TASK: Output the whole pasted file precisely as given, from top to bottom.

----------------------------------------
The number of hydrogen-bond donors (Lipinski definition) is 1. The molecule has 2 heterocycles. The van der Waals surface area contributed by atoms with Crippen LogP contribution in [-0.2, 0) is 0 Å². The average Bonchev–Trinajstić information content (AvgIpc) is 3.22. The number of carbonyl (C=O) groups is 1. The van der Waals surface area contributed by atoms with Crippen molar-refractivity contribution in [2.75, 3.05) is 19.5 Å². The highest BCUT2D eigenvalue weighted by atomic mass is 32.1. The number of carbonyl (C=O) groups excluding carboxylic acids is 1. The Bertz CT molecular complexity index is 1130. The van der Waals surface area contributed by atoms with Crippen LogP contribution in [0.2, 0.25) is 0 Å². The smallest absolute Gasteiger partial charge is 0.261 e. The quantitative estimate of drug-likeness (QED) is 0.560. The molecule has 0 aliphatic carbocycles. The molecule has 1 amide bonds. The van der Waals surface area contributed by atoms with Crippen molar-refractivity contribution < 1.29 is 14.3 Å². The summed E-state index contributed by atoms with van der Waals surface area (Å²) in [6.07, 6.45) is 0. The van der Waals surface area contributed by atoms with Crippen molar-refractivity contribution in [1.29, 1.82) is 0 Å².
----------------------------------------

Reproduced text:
The number of hydrogen-bond donors (Lipinski definition) is 1. The molecule has 2 heterocycles. The van der Waals surface area contributed by atoms with Crippen LogP contribution in [-0.2, 0) is 0 Å². The average Bonchev–Trinajstić information content (AvgIpc) is 3.22. The number of carbonyl (C=O) groups is 1. The van der Waals surface area contributed by atoms with Crippen molar-refractivity contribution in [2.75, 3.05) is 19.5 Å². The highest BCUT2D eigenvalue weighted by atomic mass is 32.1. The number of carbonyl (C=O) groups excluding carboxylic acids is 1. The Bertz CT molecular complexity index is 1130. The van der Waals surface area contributed by atoms with Crippen LogP contribution in [0.2, 0.25) is 0 Å². The smallest absolute Gasteiger partial charge is 0.261 e. The quantitative estimate of drug-likeness (QED) is 0.560. The molecule has 0 aliphatic carbocycles. The molecule has 1 amide bonds. The van der Waals surface area contributed by atoms with Crippen molar-refractivity contribution < 1.29 is 14.3 Å². The summed E-state index contributed by atoms with van der Waals surface area (Å²) in [6.07, 6.45) is 0. The van der Waals surface area contributed by atoms with Crippen molar-refractivity contribution in [1.29, 1.82) is 0 Å².